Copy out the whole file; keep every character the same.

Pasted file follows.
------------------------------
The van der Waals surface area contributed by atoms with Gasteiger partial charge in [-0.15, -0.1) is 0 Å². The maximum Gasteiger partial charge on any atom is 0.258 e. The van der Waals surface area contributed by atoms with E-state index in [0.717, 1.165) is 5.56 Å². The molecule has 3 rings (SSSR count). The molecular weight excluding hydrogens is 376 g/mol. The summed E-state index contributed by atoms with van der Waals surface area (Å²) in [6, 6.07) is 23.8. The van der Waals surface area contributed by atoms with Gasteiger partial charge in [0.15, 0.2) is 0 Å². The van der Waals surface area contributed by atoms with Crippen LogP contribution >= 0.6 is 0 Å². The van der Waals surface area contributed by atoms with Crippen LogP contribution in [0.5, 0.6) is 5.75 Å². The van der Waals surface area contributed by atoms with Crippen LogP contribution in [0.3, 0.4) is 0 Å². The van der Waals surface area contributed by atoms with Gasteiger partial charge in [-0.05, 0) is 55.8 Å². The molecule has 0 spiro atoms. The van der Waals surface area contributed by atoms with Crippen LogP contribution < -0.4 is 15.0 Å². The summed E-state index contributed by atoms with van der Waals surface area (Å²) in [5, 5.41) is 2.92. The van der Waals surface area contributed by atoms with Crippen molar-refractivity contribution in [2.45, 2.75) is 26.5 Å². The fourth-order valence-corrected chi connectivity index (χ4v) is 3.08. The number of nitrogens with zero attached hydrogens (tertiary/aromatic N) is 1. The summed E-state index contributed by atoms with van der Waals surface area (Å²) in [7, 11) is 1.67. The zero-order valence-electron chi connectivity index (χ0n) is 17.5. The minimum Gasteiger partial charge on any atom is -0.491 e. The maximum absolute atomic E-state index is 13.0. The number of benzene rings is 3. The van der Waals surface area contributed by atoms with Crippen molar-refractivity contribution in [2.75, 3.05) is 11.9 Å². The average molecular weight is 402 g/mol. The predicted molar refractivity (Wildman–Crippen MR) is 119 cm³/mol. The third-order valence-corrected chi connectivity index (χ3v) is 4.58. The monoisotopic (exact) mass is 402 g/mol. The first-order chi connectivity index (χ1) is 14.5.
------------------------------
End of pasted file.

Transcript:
The van der Waals surface area contributed by atoms with Gasteiger partial charge in [-0.15, -0.1) is 0 Å². The maximum Gasteiger partial charge on any atom is 0.258 e. The van der Waals surface area contributed by atoms with E-state index in [0.717, 1.165) is 5.56 Å². The molecule has 3 rings (SSSR count). The molecular weight excluding hydrogens is 376 g/mol. The summed E-state index contributed by atoms with van der Waals surface area (Å²) in [6, 6.07) is 23.8. The van der Waals surface area contributed by atoms with Gasteiger partial charge in [0.15, 0.2) is 0 Å². The van der Waals surface area contributed by atoms with Crippen LogP contribution >= 0.6 is 0 Å². The van der Waals surface area contributed by atoms with Crippen LogP contribution in [0.5, 0.6) is 5.75 Å². The van der Waals surface area contributed by atoms with Crippen LogP contribution in [0.3, 0.4) is 0 Å². The van der Waals surface area contributed by atoms with Gasteiger partial charge in [-0.05, 0) is 55.8 Å². The molecule has 0 spiro atoms. The van der Waals surface area contributed by atoms with Crippen LogP contribution < -0.4 is 15.0 Å². The summed E-state index contributed by atoms with van der Waals surface area (Å²) in [5, 5.41) is 2.92. The van der Waals surface area contributed by atoms with Crippen molar-refractivity contribution in [2.45, 2.75) is 26.5 Å². The fourth-order valence-corrected chi connectivity index (χ4v) is 3.08. The number of nitrogens with zero attached hydrogens (tertiary/aromatic N) is 1. The summed E-state index contributed by atoms with van der Waals surface area (Å²) in [7, 11) is 1.67. The zero-order valence-electron chi connectivity index (χ0n) is 17.5. The minimum Gasteiger partial charge on any atom is -0.491 e. The maximum absolute atomic E-state index is 13.0. The number of benzene rings is 3. The van der Waals surface area contributed by atoms with Crippen molar-refractivity contribution in [2.75, 3.05) is 11.9 Å². The average molecular weight is 402 g/mol. The predicted molar refractivity (Wildman–Crippen MR) is 119 cm³/mol. The third-order valence-corrected chi connectivity index (χ3v) is 4.58. The monoisotopic (exact) mass is 402 g/mol. The first-order chi connectivity index (χ1) is 14.5.